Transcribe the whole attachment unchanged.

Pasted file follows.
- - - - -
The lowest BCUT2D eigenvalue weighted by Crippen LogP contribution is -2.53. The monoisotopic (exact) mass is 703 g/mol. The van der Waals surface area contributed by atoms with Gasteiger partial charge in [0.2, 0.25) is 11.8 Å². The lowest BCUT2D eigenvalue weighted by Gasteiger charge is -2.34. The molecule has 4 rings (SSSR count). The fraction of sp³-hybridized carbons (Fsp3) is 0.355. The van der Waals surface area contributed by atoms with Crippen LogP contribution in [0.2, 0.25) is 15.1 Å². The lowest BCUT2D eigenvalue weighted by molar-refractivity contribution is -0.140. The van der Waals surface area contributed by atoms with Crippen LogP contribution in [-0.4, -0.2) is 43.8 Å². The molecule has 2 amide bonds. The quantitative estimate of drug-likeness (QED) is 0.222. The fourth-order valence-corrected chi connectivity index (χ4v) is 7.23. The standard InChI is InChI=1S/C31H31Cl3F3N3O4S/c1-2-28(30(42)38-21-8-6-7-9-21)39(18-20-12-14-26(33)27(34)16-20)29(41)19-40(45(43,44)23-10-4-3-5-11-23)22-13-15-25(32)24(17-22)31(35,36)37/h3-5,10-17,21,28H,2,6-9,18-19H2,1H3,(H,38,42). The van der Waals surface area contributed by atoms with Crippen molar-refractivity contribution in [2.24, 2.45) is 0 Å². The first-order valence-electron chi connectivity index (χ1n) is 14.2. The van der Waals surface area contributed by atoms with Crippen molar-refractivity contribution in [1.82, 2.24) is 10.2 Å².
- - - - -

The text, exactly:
The lowest BCUT2D eigenvalue weighted by Crippen LogP contribution is -2.53. The monoisotopic (exact) mass is 703 g/mol. The van der Waals surface area contributed by atoms with Gasteiger partial charge in [0.2, 0.25) is 11.8 Å². The lowest BCUT2D eigenvalue weighted by Gasteiger charge is -2.34. The molecule has 4 rings (SSSR count). The fraction of sp³-hybridized carbons (Fsp3) is 0.355. The van der Waals surface area contributed by atoms with Crippen LogP contribution in [0.2, 0.25) is 15.1 Å². The lowest BCUT2D eigenvalue weighted by molar-refractivity contribution is -0.140. The van der Waals surface area contributed by atoms with Crippen LogP contribution in [-0.4, -0.2) is 43.8 Å². The molecule has 2 amide bonds. The quantitative estimate of drug-likeness (QED) is 0.222. The fourth-order valence-corrected chi connectivity index (χ4v) is 7.23. The standard InChI is InChI=1S/C31H31Cl3F3N3O4S/c1-2-28(30(42)38-21-8-6-7-9-21)39(18-20-12-14-26(33)27(34)16-20)29(41)19-40(45(43,44)23-10-4-3-5-11-23)22-13-15-25(32)24(17-22)31(35,36)37/h3-5,10-17,21,28H,2,6-9,18-19H2,1H3,(H,38,42). The van der Waals surface area contributed by atoms with Crippen molar-refractivity contribution in [2.24, 2.45) is 0 Å². The first-order valence-electron chi connectivity index (χ1n) is 14.2. The van der Waals surface area contributed by atoms with Crippen molar-refractivity contribution in [1.82, 2.24) is 10.2 Å².